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Mothers have been studied to consider how stress levels effect engagement

Mothers have been studied to consider how stress levels effect their engagement in therapy work that has been taken on to improve interactions with their child.
Mothers' stress levels examined in new study

Mothers have been studied to consider how stress levels effect their engagement in therapy work that has been taken on to improve interactions with their child.

The research examined whether mothers stress levels prevented them from learning new skills. It also considered whether those mothers who did learn new ways of engaging with their child noticed their stress levels fell or if parental stress had an impact on the child.

The study looked at 44 mothers of under-5s with disabilities, including learning disabilities. The mothers were age 24 to 43.

Skill interaction sessions

They had parent-child interaction sessions for an hour each week for a year and continued to use the skills learned at home. The mothers stress levels were assessed using the Parenting Stress Inventory form.

Despite their stress,

...

Mothers have been studied to consider how stress levels effect their engagement in therapy work that has been taken on to improve interactions with their child.

Stressed mums study
Mothers' stress levels examined in new study. Picture: iStock

The research examined whether mothers’ stress levels prevented them from learning new skills. It also considered whether those mothers who did learn new ways of engaging with their child noticed their stress levels fell or if parental stress had an impact on the child.

The study looked at 44 mothers of under-5s with disabilities, including learning disabilities. The mothers were age 24 to 43.

Skill interaction sessions

They had parent-child interaction sessions for an hour each week for a year and continued to use the skills learned at home. The mothers’ stress levels were assessed using the Parenting Stress Inventory form.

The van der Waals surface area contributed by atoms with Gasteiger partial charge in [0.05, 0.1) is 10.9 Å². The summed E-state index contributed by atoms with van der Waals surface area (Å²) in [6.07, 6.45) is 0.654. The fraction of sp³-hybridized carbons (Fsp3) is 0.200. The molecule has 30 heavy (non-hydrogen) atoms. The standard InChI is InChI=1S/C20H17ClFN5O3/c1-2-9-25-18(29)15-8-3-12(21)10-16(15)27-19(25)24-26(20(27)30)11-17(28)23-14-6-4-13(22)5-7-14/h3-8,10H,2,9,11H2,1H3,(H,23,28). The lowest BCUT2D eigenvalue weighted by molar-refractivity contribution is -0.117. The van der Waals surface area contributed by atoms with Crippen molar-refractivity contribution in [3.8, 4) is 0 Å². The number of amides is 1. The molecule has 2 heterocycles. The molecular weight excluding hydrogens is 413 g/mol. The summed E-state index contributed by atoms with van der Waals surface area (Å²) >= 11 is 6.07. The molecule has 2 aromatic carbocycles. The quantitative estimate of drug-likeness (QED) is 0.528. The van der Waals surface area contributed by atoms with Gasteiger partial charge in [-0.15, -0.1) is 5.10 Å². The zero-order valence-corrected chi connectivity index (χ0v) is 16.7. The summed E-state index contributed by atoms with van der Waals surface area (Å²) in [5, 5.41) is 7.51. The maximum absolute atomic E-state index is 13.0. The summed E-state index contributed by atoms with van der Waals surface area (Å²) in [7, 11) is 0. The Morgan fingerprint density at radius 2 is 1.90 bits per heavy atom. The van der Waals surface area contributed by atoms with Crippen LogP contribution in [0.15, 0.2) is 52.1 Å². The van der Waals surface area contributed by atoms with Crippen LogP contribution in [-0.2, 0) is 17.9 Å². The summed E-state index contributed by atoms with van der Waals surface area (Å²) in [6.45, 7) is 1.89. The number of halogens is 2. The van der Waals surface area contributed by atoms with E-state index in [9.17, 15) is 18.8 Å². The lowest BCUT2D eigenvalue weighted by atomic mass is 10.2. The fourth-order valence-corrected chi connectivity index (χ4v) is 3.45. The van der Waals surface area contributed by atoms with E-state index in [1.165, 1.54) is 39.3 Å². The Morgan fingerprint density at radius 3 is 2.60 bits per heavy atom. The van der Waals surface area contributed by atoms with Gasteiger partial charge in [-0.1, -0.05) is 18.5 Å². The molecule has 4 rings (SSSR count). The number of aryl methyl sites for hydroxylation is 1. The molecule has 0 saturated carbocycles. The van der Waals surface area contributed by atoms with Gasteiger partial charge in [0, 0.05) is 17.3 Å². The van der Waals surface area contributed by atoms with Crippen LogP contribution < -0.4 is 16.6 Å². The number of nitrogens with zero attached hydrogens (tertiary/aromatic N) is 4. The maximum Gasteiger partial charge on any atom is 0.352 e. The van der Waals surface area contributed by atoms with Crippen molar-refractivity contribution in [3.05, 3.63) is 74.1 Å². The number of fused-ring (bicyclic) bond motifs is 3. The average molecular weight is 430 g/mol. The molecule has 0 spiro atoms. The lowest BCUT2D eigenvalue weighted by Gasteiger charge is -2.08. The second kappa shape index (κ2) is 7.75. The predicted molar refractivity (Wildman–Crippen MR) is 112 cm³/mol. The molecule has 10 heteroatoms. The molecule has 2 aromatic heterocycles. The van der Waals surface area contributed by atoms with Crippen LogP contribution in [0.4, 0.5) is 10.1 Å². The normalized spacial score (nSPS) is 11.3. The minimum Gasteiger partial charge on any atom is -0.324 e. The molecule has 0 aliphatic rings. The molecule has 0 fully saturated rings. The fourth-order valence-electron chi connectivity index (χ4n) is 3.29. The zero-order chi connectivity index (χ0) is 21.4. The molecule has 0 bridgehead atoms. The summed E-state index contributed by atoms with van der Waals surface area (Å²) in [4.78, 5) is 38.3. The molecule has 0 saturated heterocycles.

Despite their stress, all the mothers improved interaction with their child and benefited from the programme. Stress was not found to have impaired their ability to learn. However, their stress levels did not fall during the interactions, despite the support.

Conclusive results

Researchers concluded that mothers’ stress may be due to wider aspects of caring, which are unconnected with their interactions with their child. Parenting stress was found to enhance the mothers’ responsiveness to their children.

As learning disability nurses we work with parents who are often stressed and can question if providing a structured programme of support is best timed when someone is stressed. This research has found that generally mothers still can engage at stressful times, and they and their child benefit from the interventions.


Alquraini T, Mahoney G (2015) An exploratory investigation of the role of parenting stress in relationship focused intervention. Journal of Applied Research in Intellectual Disabilities, 28, 6, 536-547. doi: 10.1111/jar.12148

 

Research round-up is compiled by Stacey Atkinson, learning disability nursing lead at the Univeristy of Huddersfield

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